The Schachtschneider Research Team concluded in their Oncotarget Research Paper, "the Oncopig HCC model offers a novel, physiologically and anatomically relevant cancer model for which a multitude of innovative therapeutic modalities can be applied and tested while significantly reducing the costs, confounding variables seen in human subjects, and lengthy conduct of human clinical trials. Importantly, the Oncopig can be utilized to conduct correlative studies for more efficient and consistent investigation of new therapies. Its size allows for utilization of the same methods and instruments used in human clinical practice, including CT and magnetic resonance imaging technologies. This model is thus amenable to developing and establishing medical imaging standards related to diagnosing HCC tumors and tracking treatment response using accepted radiologic criteria, a critical facet of therapeutic discovery and validation. Importantly, the Oncopig is also immunocompetent, lending itself to investigation of immunotherapies  Therefore, the Oncopig fulfills the currently unmet clinical modeling needs for HCC, particularly for pilot investigations of experimental therapies or experimental therapeutic combinations not feasible in human subjects."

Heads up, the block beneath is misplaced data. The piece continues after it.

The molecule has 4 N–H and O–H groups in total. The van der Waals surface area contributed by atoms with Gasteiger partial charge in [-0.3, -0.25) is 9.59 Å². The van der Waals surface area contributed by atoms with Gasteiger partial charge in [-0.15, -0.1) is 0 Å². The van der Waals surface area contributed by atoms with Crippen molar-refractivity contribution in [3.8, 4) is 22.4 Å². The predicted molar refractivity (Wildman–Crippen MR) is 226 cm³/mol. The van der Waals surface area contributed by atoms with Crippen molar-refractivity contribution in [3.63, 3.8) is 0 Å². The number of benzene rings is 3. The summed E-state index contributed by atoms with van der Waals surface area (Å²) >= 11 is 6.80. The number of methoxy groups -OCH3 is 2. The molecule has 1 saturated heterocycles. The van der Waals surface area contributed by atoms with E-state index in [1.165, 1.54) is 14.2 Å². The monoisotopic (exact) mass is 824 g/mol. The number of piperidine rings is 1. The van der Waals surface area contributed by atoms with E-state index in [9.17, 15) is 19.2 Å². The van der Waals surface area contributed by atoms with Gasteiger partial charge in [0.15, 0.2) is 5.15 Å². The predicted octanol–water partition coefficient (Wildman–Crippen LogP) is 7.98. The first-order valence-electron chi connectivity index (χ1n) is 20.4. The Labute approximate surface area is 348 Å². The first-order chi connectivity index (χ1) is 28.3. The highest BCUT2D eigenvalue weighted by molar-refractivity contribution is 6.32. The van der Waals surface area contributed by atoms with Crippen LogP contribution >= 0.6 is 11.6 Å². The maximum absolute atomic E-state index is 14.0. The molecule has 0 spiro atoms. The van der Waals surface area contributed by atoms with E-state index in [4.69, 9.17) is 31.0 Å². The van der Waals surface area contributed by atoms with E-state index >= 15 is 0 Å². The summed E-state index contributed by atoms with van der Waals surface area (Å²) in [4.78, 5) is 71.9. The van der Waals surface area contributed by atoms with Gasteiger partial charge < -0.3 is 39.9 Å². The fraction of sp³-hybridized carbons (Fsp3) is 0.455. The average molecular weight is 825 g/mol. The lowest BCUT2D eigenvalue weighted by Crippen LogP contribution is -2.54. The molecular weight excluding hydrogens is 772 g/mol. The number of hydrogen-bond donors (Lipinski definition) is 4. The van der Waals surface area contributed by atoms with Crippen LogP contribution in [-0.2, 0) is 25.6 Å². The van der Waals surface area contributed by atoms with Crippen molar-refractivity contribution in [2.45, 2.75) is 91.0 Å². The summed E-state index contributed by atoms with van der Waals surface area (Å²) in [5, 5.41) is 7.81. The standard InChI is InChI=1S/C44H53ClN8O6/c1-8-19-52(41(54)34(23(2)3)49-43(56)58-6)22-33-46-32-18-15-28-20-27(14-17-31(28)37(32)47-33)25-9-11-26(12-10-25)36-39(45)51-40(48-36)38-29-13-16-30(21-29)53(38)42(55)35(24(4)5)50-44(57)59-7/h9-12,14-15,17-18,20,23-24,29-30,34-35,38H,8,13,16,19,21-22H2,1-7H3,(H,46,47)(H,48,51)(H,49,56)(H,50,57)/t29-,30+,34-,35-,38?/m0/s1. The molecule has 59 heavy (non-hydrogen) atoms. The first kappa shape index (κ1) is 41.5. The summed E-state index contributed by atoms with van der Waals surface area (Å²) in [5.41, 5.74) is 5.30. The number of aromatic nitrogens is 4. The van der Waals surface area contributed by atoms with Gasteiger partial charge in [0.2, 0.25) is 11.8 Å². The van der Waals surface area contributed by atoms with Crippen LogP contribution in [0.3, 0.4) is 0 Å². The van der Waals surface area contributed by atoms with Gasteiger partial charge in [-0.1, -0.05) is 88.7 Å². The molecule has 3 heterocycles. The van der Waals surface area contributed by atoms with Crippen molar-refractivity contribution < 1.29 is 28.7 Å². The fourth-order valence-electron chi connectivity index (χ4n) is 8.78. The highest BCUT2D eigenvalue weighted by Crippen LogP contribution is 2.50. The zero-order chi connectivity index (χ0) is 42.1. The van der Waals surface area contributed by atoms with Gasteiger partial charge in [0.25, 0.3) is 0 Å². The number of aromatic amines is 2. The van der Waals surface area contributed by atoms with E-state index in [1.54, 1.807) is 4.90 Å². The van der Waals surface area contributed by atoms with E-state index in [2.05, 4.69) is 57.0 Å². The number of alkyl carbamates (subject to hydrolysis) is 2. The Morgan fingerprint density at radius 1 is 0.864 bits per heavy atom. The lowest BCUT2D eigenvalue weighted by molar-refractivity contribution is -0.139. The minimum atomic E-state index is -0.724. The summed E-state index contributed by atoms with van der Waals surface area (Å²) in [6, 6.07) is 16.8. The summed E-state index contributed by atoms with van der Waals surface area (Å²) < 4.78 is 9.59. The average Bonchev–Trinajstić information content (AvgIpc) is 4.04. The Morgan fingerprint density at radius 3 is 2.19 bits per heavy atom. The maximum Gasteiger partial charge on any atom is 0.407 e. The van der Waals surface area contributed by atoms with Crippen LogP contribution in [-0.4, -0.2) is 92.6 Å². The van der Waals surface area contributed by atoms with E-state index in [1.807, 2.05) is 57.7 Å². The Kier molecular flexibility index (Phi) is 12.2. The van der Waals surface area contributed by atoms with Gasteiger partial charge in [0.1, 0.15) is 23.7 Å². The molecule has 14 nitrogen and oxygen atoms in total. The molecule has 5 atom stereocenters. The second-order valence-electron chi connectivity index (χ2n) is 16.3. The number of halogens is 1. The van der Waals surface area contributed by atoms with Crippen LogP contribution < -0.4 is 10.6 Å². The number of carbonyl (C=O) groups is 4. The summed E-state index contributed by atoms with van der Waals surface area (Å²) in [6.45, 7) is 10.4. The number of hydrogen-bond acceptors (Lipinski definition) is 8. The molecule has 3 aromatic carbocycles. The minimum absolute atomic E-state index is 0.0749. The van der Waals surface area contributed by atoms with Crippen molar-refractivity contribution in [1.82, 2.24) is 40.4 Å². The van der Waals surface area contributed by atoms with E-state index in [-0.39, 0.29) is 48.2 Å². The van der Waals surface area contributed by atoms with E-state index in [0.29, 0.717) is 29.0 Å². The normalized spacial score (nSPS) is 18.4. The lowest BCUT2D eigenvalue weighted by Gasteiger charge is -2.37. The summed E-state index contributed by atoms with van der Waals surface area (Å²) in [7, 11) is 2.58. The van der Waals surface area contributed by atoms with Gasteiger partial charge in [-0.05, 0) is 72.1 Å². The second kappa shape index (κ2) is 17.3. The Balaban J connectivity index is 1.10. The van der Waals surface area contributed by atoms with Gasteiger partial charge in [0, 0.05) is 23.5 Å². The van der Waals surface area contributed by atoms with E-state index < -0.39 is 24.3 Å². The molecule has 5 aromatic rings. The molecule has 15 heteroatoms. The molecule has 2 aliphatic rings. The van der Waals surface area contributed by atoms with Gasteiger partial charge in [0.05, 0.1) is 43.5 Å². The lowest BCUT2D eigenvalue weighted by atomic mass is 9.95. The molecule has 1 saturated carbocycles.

Journal reference:

Gaba, R. C., et al. (2020) Development and comprehensive characterization of porcine hepatocellular carcinoma for translational liver cancer investigation. Oncotarget. doi.org/10.18632/oncotarget.27647.


The opinions expressed here are the views of the writer and do not necessarily reflect the views and opinions of AZoLifeSciences.
Post a new comment
Azthena logo

AZoM.com powered by Azthena AI

Your AI Assistant finding answers from trusted AZoM content

Your AI Powered Scientific Assistant

Hi, I'm Azthena, you can trust me to find commercial scientific answers from AZoNetwork.com.

A few things you need to know before we start. Please read and accept to continue.

  • Use of “Azthena” is subject to the terms and conditions of use as set out by OpenAI.
  • Content provided on any AZoNetwork sites are subject to the site Terms & Conditions and Privacy Policy.
  • Large Language Models can make mistakes. Consider checking important information.

Great. Ask your question.

While we only use edited and approved content for Azthena answers, it may on occasions provide incorrect responses. Please confirm any data provided with the related suppliers or authors. We do not provide medical advice, if you search for medical information you must always consult a medical professional before acting on any information provided.

Your questions, but not your email details will be shared with OpenAI and retained for 30 days in accordance with their privacy principles.

Please do not ask questions that use sensitive or confidential information.

Read the full Terms & Conditions.

You might also like...
Understanding How Inherited DNA Variations Influence Blood Cancer Development